Gov. Daniels Draws Respect of NY Times Columnist

New York Times columnist Ross Douthat has joined the chorus of those singing the praise of Mitch Daniels. Though the Governor is still rather ambivalent about running for President in 2012, many in the national punditocracy are urging him to run:

Mitt Romney? He couldn’t make the voters like him last time … Sarah Palin? She’d lose 47 states … Mike Huckabee? Better as a talk-show host … Tim Pawlenty, Jim DeMint, Bobby Jindal, David Petraeus? Too blah, too extreme, too green, and stop dreaming …

But murmur the name Mitch Daniels, and everyone perks up a bit. Would he win? Maybe not. But he’d be the best president of any of them …

“I’ve never seen a president of the United States when I look in the mirror,” Daniels remarked last week, after officially inching the door ajar for 2012. You can’t blame him: At 5’7”, the Indiana governor wouldn’t be the tallest man to occupy the White House, and he’d be the baldest president since Dwight D. Eisenhower. If Romney looks like central casting’s idea of a chief executive, Daniels resembles the character actor who plays the director of the Office of Management and Budget — a title that he held, as it happens, during George W. Bush’s first term.

Since then, though, he’s become America’s best governor. In a just world, Daniels’s record would make him the Tea Party movement’s favorite politician. During the fat years of the mid-2000s, while most governors went on spending sprees, he was trimming Indiana’s payroll, slowing the state government’s growth, and turning a $800 million deficit into a consistent surplus. Now that times are hard, his fiscal rigor is paying off: the state’s projected budget shortfall for 2011, as a percentage of the budget, is the third-lowest in the country.

An Endorsement — Not — for Palin

I don’t feel I’m exactly going out on a limb when I say I don’t consider Sarah Palin a legitimate presidential candidate in 2012. It’s a little more interesting, however, when a key Republican player addresses the topic.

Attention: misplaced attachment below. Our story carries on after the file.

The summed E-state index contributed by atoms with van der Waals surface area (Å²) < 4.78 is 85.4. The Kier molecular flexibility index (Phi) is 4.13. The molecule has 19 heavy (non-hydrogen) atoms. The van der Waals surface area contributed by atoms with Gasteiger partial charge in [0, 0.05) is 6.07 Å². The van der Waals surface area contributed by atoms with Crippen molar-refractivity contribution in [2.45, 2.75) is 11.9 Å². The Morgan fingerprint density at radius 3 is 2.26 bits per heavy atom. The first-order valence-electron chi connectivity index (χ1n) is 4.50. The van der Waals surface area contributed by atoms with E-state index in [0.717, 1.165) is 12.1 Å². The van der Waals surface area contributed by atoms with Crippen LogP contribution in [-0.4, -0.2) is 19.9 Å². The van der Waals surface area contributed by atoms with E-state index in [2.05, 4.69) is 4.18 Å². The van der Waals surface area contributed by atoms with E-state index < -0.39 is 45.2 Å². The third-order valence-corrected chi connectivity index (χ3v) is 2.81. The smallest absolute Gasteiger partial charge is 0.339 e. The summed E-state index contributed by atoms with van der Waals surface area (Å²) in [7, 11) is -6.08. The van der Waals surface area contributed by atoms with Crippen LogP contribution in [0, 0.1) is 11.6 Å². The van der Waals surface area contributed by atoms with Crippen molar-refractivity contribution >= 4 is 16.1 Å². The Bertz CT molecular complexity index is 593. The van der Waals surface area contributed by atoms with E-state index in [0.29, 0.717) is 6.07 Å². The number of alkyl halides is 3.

Steve Schmidt was chief strategist for John McCain’s presidential run. He said this last week about the former Alaska governor:  "My honest view is that she would not be a winning candidate for the Republican Party, and in fact were she to be the nominee, we could have a catastrophic result."

The CongressDaily update from the National Journal also reported:

Schmidt, who backed McCain’s choice of Palin as his running mate but clashed with her advisers, added: "I don’t think it’s inconceivable that she could be the Republican nominee for president of the United States. I think it’s almost inconceivable that she could be elected president of the United States."

Schmidt’s assessment came as he shared the stage with longtime Democratic strategist Bob Shrum at a forum sponsored by the Atlantic and the Aspen Institute.

Shrum jumped in as soon as Schmidt suggested Palin couldn’t win, joking, "Let me endorse Sarah Palin for the Republican presidential nomination in 2012."

The public perception of Palin during the campaign and her subsequent messy exit from the governor’s post will, in this corner, leave her a popular speaker/guest at events of all kinds but not a serious candidate on the national stage.

U.S. Senate Seats Can Provide More Drama than “Laguna Beach”

A new article on Stateline proves that Blagojevich’s Senatorial dealings are far from the first drama to surround a vacant U.S. Senate seat. Granted, I doubt any of these governors were caught on tape dropping F bombs of glee over the opportunity to personally benefit over the appointments, but interesting nonetheless:

In Alaska in 2002, newly elected Gov. Frank Murkowski (R) appointed his daughter, Lisa, to the Senate seat he himself had vacated. The move caused such an uproar that both the Legislature and later voters — through a ballot measure approved in 2004 — took away the governor’s appointment power. Alaska now holds elections to choose substitute senators, and Murkowski later was voted out of office in a Republican primary, losing to current Gov. Sarah Palin. 

In Massachusetts in 2004, Democratic lawmakers — worried then-Gov. Mitt Romney would appoint a fellow Republican to Democratic Sen. John Kerry’s seat if Kerry won the presidential election — stripped Romney of his power to do so. Voting on the proposal — which replaced the appointment process with a special election — broke sharply along partisan lines.

Also noteworthy is that current Wyoming Gov. Dave Freudenthal — a Democrat — was the last governor to fill a vacant Senate seat with someone from the opposing party. This happened last year when Republican Senator Craig Thomas passed away, and Wyoming’s law dictated that the seat be filled by someone from the same party as the person who vacated it. Freudenthal chose Republican John Barasso.